Life on the run by child refugees sharing their stories at European Film Fest

Refugee children using chalk to draw on the ground at a refugee deportation registry centre in Germany.
Refugee children using chalk to draw on the ground at a refugee deportation registry centre in Germany.PHOTO: REUTERS

PARIS - Life in a refugee camp on the Syrian-Iraq border as seen through the eyes of eight children who have fled the conflict in their homeland will be screened to the world at the 11th European Independent Film Festival to be held in Paris from April 8-10.

'Life on the Border', a documentary directed by Basmeh Soleiman, Delovan Kekha, Diar Omar, Hazem Khodeideh, Mahmod Ahmad, Ronahi Ezaddin, Sami Hossein and Zohour Saeid presents a unique perspective of their life experiences in the midst of brutal attacks by the Islamic State.

Another documentary portraying the largest forced migration since the Second World War as a result of the civil war in Syria and the post-conflict environment in other Middle Eastern countries, will also feature on the big screen at the Film Festival.

Titled simply as "Refugees", this Dutch production directed by Eduardo Hernandez Perez and Hans Jaap Melissen captures the real-life drama of the migrants through virtual reality images of their predicament and the hardships they have had to face in the battle for survival.

These two films are among 77 films from 31 countries selected for screening at the annual Film Festival where the Best European Independent Film 2016 will be selected. The Festival attracted entries for features, short films, documentaries, animation and student films through to experimental works.

"These films are a beacon of creative light shining upon what can be considered a rather dark world," said Festival President Scott Hillier. " It will make people think, entertain them, make them flinch, make them question and doubt, make them laugh and make them cry - all the feelings that great story-telling evokes."

Also appearing on the big screen is a film documenting the effort by former US National Basketball Association star, Dennis Rodman's efforts to exercise sport diplomacy by staging a match in North Korea in honour of its supreme leader, Kim Jong-un, in 2014.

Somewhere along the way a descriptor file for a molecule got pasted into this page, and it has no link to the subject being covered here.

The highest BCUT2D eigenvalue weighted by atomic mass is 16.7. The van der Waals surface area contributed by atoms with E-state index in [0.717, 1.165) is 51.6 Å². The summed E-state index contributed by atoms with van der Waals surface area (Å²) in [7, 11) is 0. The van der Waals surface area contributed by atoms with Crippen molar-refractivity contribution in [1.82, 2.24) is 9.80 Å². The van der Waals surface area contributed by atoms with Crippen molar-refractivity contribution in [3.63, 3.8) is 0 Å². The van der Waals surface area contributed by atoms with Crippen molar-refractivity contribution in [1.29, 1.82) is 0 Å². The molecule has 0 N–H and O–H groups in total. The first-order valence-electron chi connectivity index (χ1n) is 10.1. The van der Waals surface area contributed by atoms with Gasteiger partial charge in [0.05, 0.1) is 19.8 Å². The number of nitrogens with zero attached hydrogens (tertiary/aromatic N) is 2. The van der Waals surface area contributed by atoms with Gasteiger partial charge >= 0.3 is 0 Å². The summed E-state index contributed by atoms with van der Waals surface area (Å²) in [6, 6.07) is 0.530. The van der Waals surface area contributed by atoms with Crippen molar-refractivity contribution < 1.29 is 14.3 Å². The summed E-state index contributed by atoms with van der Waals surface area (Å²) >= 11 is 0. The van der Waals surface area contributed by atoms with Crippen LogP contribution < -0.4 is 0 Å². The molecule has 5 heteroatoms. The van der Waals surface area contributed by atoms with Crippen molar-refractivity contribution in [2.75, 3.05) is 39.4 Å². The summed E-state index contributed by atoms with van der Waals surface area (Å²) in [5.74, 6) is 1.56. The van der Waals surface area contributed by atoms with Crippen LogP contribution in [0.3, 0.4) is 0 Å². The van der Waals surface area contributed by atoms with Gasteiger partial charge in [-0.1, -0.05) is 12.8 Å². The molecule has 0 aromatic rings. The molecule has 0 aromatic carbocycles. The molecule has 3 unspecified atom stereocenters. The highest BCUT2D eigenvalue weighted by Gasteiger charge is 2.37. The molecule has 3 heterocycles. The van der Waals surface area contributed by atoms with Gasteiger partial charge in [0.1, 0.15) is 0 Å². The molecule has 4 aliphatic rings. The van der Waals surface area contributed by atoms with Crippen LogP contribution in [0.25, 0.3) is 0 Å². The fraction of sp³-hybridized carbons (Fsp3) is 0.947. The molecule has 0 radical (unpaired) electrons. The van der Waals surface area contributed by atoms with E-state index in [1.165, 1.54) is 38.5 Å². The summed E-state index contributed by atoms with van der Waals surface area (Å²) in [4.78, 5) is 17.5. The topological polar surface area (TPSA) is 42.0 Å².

In 'Dennis Rodman's Big Bang in Pyongyang' the film captures the cross-cultural interactions between Rodman's team of former NBA veterans and their North Korean counterparts in a friendly game. The former basketball pros were trounced by the North Koreans as the ball was in their court.

Rodman was portrayed with his new "best friend" who invited him to a ski resort to chill out together. Rodman received a big boo at home where he criticized in the US media for what was seen as a publicity stunt, though in Pyongyang, he appeared to have broken the ice with the dictator.

Other experimental films will also share the spotlights at the three-day event where the Film Festival organisers aim to discover, promote and project independent filmmakers from around the world by providing a platform for "risk-taking storytellers to reach the broadest audiences possible", its website stated.

"Our annual festival showcases films that demonstrate quality, innovation, and creativity in both form and content. Jury members come from around the globe, have a variety of backgrounds, and are all united in their desire to screen films that will truly impress and inspire attendees," said the Festival's website.

"Our screenings of new and thought-provoking cinematic creativity attracts more than just the public, but agents, talent scouts, production company representatives, distributors, and established producers, all of whom are searching for inspiring projects and raw talent."